There were two phases to this research: Experiment I, which involved a comparison among habitats, and Experiment II, which involved clipping and fertilization treatments.
For Experiment I, on May 14, 1992, we collected 50 soil samples from each of four habitats (a roadside, a floodplain forest, a tallgrass prairie, and an oldfield) in the Nature Conservancy's Tallgrass Prairie Preserve, Osage County, Oklahoma. Soil samples measured 20 ( 20 cm, were 3 cm deep, and were randomly located within a 30 ( 30-m plot in each habitat except for the roadside, in which the plot measured 300 ( 3 in. For processing soil samples, we followed the methods of Thompson and Grime (24), Lavassor et al. (25), and Ingersoll and Wilson (26). We dried the soil in thin layers on metal trays in the dark, and then gently passed the samples through 1-cm² mesh to remove stones and large plant fragments. We placed the soil samples for each habitat in the dark at room temperature for one month to break dormancy (27,28).
On June 14, we filled 40 plastic pots, measuring 10 × 10 × 5 cm, with thoroughly mixed soil from each habitat. Therefore, we had 40 pots consisting of mixed roadside soil, 40 pots of mixed floodplain forest soil, 40 pots of mixed tallgrass prairie soil, and 40 pots of mixed oldfield soil. We also filled an additional 40 pots with thoroughly mixed soil that was a composite of all four habitats. We then arranged the 200 pots in a randomized grid on a greenhouse bench, and kept the soil surface moist throughout the study period. We harvested the above-ground vegetation in all 200 pots three times: on August 14, October 14, and December 14, 1992. After each harvest, we dried the above-ground vegetation in an oven, identified and sorted the species, and weighed them. The species that emerged after each harvest included new recruits from the seed bank as well as individuals resprouting from below-ground parts.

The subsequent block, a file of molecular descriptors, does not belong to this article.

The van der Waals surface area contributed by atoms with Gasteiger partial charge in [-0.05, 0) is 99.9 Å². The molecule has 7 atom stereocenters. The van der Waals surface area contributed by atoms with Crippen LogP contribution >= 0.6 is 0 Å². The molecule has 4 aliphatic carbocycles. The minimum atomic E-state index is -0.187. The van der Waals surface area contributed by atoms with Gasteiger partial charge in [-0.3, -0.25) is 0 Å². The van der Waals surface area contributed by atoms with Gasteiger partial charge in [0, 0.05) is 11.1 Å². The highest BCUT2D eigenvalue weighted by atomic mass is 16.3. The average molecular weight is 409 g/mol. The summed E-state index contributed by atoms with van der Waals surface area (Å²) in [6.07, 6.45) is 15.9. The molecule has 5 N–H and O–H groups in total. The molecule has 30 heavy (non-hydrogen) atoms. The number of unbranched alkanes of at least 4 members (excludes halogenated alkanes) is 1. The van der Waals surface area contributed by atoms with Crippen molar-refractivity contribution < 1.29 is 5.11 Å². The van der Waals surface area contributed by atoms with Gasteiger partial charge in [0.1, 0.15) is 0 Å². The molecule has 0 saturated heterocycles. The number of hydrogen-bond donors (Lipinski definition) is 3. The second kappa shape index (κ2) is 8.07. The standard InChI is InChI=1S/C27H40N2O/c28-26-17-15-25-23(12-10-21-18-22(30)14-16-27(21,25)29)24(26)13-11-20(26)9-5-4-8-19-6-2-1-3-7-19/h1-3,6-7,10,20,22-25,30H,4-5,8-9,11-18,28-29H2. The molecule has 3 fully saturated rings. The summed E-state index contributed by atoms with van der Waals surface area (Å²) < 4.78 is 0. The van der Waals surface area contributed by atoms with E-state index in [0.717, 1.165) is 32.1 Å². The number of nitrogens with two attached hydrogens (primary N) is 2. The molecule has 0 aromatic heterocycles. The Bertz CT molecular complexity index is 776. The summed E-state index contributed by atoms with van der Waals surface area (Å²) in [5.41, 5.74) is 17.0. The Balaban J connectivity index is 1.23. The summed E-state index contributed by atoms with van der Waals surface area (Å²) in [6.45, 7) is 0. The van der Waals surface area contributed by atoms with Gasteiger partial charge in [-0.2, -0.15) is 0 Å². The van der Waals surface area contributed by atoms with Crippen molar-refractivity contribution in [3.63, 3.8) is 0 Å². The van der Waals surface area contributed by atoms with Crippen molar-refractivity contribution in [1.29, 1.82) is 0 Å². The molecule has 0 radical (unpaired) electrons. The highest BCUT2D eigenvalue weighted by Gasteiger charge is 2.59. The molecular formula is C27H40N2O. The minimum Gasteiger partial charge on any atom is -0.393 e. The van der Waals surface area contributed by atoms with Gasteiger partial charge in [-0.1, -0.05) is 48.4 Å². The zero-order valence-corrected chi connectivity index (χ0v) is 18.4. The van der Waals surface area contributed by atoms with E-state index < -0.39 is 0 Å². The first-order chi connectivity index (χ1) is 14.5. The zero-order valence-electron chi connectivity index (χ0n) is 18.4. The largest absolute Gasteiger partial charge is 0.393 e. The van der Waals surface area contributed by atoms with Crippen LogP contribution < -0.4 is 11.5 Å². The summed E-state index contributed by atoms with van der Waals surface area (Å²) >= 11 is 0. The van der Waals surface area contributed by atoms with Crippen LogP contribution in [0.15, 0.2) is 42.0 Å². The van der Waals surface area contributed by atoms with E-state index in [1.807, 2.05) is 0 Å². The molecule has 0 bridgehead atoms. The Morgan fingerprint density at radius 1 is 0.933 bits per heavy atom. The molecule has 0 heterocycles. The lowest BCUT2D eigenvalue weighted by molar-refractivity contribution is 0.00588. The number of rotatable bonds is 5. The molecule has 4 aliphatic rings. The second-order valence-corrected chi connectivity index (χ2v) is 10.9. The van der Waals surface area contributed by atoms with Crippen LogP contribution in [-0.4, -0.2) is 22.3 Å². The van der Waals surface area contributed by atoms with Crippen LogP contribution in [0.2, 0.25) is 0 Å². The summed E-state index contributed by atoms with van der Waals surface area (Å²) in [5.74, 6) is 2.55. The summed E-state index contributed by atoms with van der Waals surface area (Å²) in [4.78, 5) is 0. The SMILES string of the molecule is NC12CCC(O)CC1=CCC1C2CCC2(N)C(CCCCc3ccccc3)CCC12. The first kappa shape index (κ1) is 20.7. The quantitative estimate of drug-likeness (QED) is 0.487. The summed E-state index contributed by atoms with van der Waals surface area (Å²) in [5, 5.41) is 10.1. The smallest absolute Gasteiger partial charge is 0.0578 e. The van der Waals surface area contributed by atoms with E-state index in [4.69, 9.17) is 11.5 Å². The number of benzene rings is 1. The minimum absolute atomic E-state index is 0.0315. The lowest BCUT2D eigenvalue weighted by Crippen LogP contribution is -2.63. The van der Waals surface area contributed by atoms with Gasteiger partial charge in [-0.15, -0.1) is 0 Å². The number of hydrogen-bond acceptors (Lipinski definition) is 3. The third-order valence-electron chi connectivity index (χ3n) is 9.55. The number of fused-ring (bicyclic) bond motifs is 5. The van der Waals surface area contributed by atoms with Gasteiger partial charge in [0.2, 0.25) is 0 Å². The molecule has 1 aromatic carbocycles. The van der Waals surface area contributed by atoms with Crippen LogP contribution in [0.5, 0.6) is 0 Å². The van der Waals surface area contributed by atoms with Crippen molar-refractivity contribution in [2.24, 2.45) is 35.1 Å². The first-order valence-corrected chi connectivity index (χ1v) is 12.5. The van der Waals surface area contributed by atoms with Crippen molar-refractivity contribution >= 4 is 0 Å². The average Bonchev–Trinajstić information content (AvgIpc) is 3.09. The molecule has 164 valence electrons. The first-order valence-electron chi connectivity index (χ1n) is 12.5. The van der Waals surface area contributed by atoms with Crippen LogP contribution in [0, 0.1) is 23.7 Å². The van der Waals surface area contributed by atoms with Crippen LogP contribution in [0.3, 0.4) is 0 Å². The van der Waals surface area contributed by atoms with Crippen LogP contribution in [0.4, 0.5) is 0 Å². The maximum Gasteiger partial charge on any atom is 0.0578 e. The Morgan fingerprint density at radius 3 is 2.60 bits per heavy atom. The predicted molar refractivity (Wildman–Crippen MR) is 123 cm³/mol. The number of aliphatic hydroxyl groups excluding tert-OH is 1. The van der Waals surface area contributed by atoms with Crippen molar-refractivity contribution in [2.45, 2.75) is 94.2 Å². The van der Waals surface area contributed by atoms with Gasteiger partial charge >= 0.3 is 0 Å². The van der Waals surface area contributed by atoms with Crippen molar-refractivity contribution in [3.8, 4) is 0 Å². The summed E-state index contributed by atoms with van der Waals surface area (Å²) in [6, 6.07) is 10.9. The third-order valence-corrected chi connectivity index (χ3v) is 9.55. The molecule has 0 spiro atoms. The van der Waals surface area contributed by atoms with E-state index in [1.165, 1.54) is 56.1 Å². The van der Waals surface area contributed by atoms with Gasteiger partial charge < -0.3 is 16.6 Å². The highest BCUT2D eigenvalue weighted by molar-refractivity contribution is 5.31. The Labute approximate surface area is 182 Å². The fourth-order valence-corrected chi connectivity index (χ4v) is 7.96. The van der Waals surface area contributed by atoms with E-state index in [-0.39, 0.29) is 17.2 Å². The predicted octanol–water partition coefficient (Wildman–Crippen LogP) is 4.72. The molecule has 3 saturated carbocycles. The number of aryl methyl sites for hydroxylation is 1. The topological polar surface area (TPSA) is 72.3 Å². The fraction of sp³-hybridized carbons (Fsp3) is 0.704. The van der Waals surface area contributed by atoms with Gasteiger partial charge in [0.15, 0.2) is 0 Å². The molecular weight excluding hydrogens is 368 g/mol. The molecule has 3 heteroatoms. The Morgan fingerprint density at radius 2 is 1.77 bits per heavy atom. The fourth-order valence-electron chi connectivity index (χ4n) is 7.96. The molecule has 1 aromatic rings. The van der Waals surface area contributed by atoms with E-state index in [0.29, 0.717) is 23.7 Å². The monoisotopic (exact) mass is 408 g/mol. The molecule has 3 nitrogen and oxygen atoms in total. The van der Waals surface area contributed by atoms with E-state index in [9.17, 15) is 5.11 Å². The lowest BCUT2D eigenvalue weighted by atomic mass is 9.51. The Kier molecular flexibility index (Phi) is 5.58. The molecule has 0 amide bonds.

For Experiment II, on May 14, 1993, we gathered 50 soil samples from the same locations, and used the same methods for collecting and drying the soil as for Experiment I. We thoroughly mixed the soil from all sites together and placed the soil in 320 greenhouse pots. On June 14, 1993, we divided the pots equally among four treatments: fertilized and clipped, clipped and not fertilized, fertilized and not clipped, and neither fertilized nor clipped, and randomly located the pots on two greenhouse tables. Because the block effect of the table was never important in this study, it is ignored throughout the rest of the paper. We imposed treatments on July 14, 1993. Clipping consisted of removing, with the aid of scissors, all plant material above 1 cm; and fertilization consisted of applying a time-released NPK fertilizer at the rate of 400 kg ha-1. We harvested the products of all treatments on August 14, 1993, and processed the vegetation as in Experiment I.
There is no straightforward way to test whether any given relationship between two variables is unimodal. One reason for this assumption is that many (theoretically, an infinite number of) formulae can model such a relationship. Without a very large sample size, it would be difficult to distinguish statistically between the models. We therefore chose to model the richness-biomass relationship with what are arguably the two simplest unimodal models: (1) a quadratic (parabolic) function
Species richness = b0 + b1B + b2B2 + e
where B is the biomass, b0, b1, b2 are regression constants calculated by multiple linear regression (MLR) using the linear leasts-quares method, and e is the error between
model and observation; (2) a Gaussian function:
Species richness = eb0+b1B+b2B2 + e